. . . and in even bigger letters: RESPONSE REQUIRED. Then “We must hear from you within the next ten days. An urgent, postage-paid envelope is enclosed.”
“Yikes!” I thought. “What have I done now?”
The return address (actually just a logo) seemed benign: The Atlantic. Good magazine. But the flip side of the envelope was a little intimidating: Office of the Publisher. That’s pretty high up in the organization, let me tell you.
I looked at my wrist. It was already Wednesday, and I had to spend the day in Maine. It would be Thursday before I could respond. Should I send my response via FedEx to be certain to get it there within the crucial ten-day window?
I let out my breath (I hadn’t even realized I’d been holding it) and opened the thing. It wasn’t bad news. In fact, I’d been selected to be a subscriber at a special rate. I let out a sigh that was ripe with relief but which quickly turned to guilt. I subscribe to The New Yorker. It’s dense and literate. It takes up all of my weekly magazine time. I can’t possibly make time for The Atlantic.
Guilt hits you when you don’t expect it. I happen to live in a small, triangular Northeast state that’s been in the news a lot lately due to the immediacy of the presidential election that’s only 17 months away. (My mother once gave birth to two babies in a 17-month span. I was the second one.) Anyway, we have the second primary, so we get a lot of attention. What I want to say now is “Don’t believe the polls!” Last night I got a call from an automated polling service. With such a small population in this state and so many polls, we get a lot of these calls. I never tell them the truth, especially when they are actual machines. This poll was fairly easy. Press 1 if you are Republican. Press 1 if you consider yourself a conservative. Press 1 if you strongly expect to vote in the Republican primary.
Easy. It was straight, lying ones for me across the board.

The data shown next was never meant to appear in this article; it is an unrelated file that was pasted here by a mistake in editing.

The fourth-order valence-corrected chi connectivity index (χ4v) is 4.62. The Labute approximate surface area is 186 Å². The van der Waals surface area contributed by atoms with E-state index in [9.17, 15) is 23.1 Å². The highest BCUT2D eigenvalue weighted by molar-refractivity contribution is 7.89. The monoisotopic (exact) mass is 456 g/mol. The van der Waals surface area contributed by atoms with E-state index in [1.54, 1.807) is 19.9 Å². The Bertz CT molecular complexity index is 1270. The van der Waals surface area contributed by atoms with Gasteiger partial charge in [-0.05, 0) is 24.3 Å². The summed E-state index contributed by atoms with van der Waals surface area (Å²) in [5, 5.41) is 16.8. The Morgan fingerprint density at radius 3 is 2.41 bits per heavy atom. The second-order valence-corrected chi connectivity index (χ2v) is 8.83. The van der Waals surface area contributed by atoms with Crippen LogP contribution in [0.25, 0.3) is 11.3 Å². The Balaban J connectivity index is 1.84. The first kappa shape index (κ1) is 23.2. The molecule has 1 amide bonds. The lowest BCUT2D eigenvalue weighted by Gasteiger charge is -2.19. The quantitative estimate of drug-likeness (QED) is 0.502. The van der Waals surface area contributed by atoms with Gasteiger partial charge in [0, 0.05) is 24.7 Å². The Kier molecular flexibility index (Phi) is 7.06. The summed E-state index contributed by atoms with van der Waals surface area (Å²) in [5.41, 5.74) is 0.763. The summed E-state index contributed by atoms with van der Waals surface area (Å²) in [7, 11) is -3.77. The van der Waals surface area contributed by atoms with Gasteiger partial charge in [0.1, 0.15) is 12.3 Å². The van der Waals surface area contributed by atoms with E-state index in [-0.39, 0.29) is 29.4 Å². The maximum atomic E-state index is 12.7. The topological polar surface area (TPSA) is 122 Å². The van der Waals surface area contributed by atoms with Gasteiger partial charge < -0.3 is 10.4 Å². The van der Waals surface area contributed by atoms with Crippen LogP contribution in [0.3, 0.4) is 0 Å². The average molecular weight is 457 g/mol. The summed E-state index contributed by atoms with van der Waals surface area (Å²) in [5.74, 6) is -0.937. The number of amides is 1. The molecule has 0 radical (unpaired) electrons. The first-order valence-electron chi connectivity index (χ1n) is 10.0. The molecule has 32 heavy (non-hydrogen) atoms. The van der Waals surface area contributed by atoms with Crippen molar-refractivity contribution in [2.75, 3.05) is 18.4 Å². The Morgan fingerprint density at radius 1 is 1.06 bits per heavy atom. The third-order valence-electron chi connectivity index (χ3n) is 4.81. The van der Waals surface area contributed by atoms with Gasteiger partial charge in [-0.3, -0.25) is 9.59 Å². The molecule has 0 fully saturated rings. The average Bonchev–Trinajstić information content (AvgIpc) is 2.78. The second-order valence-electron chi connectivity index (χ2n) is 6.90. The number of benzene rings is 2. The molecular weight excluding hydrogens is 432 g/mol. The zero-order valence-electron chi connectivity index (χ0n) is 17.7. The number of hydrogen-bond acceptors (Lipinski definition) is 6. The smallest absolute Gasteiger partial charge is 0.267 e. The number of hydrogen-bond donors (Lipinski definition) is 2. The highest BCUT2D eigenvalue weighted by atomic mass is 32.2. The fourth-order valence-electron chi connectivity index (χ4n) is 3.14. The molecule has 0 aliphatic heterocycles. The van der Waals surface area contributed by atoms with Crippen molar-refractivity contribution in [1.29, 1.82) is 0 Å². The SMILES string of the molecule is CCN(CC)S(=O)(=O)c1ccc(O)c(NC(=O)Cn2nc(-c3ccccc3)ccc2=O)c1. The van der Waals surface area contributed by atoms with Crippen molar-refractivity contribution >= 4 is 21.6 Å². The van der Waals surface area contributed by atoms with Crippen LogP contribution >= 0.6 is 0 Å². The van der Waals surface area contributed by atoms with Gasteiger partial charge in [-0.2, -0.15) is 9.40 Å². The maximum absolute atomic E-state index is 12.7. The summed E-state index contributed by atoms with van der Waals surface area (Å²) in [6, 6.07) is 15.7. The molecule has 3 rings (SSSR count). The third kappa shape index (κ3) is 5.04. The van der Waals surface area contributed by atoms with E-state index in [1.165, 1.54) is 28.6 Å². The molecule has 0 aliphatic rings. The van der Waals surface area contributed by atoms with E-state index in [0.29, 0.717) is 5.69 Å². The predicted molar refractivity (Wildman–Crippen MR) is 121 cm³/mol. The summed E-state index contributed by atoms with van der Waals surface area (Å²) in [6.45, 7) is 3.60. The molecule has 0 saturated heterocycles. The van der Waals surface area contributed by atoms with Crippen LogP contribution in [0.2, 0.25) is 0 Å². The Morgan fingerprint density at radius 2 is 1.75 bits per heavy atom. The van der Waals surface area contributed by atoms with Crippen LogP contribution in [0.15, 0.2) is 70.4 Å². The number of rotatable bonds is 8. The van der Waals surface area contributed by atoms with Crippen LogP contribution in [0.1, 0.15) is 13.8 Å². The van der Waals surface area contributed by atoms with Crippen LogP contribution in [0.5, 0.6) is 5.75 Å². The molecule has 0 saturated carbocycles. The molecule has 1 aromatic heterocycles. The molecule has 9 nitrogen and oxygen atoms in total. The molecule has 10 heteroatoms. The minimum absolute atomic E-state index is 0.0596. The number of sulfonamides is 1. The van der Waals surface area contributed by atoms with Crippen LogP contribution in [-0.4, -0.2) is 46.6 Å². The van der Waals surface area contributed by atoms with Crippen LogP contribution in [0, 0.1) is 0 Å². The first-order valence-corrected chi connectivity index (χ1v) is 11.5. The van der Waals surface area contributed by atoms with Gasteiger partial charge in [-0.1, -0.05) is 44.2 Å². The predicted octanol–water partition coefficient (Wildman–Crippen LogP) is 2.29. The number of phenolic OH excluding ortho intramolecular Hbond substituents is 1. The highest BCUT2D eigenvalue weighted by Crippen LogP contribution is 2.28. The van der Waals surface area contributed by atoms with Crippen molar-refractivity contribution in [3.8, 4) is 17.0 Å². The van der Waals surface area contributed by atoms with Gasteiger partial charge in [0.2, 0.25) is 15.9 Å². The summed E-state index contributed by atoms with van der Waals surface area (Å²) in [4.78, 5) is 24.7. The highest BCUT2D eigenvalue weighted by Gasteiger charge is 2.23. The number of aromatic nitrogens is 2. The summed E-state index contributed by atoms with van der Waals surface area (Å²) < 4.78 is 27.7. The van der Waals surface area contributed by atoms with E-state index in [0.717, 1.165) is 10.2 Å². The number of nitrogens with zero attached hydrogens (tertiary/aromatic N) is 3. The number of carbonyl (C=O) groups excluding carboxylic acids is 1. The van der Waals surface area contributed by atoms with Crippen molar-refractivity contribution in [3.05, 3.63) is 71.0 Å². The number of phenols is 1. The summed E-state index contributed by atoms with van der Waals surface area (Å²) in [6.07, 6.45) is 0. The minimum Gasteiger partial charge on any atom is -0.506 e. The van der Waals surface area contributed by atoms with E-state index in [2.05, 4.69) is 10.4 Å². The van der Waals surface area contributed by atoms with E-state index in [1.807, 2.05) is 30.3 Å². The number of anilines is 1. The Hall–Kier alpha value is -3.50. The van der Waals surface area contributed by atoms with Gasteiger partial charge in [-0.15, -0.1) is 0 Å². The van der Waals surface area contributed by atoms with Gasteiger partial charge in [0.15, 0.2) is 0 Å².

We finally got to the question I was waiting for, and then there was more waiting because this one had ten options (1 through 9, then zero). “If the primary was today, would you vote for 1) Mitt Romney. 2) Tim Pawlenty, etc.” The excitement rose, and they finally got to option zero (consider the irony) which was a former governor of Alaska. (No, not Wally Hickel, who held the post in both the 1960s and the 1990s).
I pressed zero. I felt elated. From what I know of these sorts of polls, they generally include about 1,000 people. So my disingenuous votes messed up their results by at least a tenth of a percentage point. Yes!
After a while I felt really, really bad about this. I’d just lied to an operative of the Republican party. What kind of person am I? Can you get in trouble for that? They obviously have my phone number. And the Atlantic has my mailing address.
I think I’d better lay low for a while. The U.S. Open starts tomorrow. Can I still enter? It’s the u.s. OPEN, so I assume any legitimate American can show up and play. Maybe not. It’s been a year since I swung a golf club, and I rarely shoot par (for any hole). And I don’t have the right slacks. I think I’ll play a couple of rounds with my son Jonathan this weekend instead.
Anyway, strawberries and lettuces are ripening all over this country of ours. Please buy some at your local farmer’s market.
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Published on June 15, 2011 12:54 • 241 views
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message 1: by Kim (new)

Kim Griswell It takes a lot to make me laugh when it's 9 minutes past quitting time at work. Now I'm wondering if I should go back to a land line for my phone so I can vote for "O" too! Maybe not...


message 2: by Rich (new)

Rich Wallace Thanks Kim! It's always good to make somebody laugh.


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